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The 2018 Midterm Elections Are Sneaking Up On Us Quicker Than You Realize

by Josie Rhodes Cook

By all accounts, the midterm elections in the United States are approaching very quickly. A lot of people are probably wondering, when are the midterm elections, exactly? Especially because there's so much recent talk about primary elections instead. And the truth is, there's not even two months left to go until this year's midterms, which means we are getting down to the wire now.

There are going to be primaries in all 50 states before the midterm elections in November, according to The Atlanta Journal-Constitution. Primary elections vary by state, and some of them have already taken place. For instance, 2018 primary elections already occurred in June in California, Colorado, Iowa, Maryland, and plenty of other states. Primary elections this year also took place in August in places like Minnesota and Tennessee, The Atlanta Journal-Constitution reported.

And New York state is holding primary elections this week, on Thursday, Sept. 13. So if you're a little confused by when the general, midterm elections take place, because it seems like there's been a lot of elections this year already, you're probably not alone.

For the record, the midterm elections take place on Tuesday, Nov. 6, according to The Independent. And politics in the U.S. could potentially look very different once these midterms are over.

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In an interesting twist, according to The New York Times, "if every state’s and district’s election results on Nov. 6 were a uniform eight-point swing in the Democrats’ direction from the 2016 presidential result, Democrats would gain 44 House seats — almost twice the 23 they need to control the chamber." The results are not likely to be that extreme, but there are quite a few races that are already close, and anything could happen come November.

On that note, on Tuesday, Senate Majority Leader Mitch McConnell, a Republican from Kentucky, was speaking to reporters at the Gene Snyder Federal Courthouse in Louisville, Kentucky, and said Republicans "know this is going to be a very challenging election," NBC News reported. He said he thinks Senate races in Arizona, Nevada, Tennessee, Montana, North Dakota, Missouri, Indiana, West Virginia, and Florida were “dead-even," and that each is "too close to call and every one of them is like a knife fight in an alley. It's just a brawl in every one of those places."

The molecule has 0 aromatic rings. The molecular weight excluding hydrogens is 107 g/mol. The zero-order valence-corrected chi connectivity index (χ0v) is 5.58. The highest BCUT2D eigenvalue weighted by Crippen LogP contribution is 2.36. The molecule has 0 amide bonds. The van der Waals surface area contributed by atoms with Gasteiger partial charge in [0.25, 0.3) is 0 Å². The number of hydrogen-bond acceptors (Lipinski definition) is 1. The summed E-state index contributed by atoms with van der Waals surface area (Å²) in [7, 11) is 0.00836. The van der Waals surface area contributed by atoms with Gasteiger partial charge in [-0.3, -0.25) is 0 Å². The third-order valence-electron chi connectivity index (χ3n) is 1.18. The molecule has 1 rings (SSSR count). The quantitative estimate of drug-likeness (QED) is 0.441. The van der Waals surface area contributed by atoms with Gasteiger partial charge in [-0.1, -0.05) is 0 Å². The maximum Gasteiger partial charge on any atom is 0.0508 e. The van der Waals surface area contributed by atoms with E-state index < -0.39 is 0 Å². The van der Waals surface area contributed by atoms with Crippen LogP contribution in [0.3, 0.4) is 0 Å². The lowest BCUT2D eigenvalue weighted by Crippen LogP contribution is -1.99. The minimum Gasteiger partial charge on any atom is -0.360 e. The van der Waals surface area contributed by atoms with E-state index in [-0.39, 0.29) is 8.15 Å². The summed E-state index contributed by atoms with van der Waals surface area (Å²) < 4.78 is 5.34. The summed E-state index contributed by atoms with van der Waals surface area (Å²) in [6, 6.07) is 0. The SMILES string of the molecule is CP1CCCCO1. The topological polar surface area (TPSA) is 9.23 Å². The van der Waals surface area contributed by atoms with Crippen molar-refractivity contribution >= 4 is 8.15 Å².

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And with under two months left until the midterms, incumbent politicians who are trying to hold onto their positions are working harder than ever to do so, and the candidates who are challenging have to give it all they've got, too.

All 435 members of the House of Representatives in the U.S. are up for election every two years, while one-third of the Senate, by comparison, are up for election because members of the Senate serve in six-year terms which are staggered, according to The Independent. Congress especially could look extremely different after the midterms with so many positions up for grabs — though, like McConnell said, the Senate could change up quite a bit in a few months time as well.

The Pew Research Center reported in July that turnout for this year’s House primaries is up, and that about half of registered voters said they are more enthusiastic than usual about voting. The Center noted that voter turnout falls in midterm elections as compared to presidential election years, and primaries almost always result in fewer voters than general elections; but the surge seen so far in primaries could continue into the general in November.

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It might seem like there's a lot of time to go before the midterms in early November, especially with the many campaign ads you're likely seeing on local TV stations and on signs on the side of the road. But there are really only a few weeks left, and with so many races looking like they might be close, the campaigning is probably only going to ramp up in the next month and a half or so.

Not sure if you're registered to vote? Check out your voter registration status here, while you've still got some time. Then, read up on candidates in your local area, and get ready to vote in the midterm elections on Nov. 6.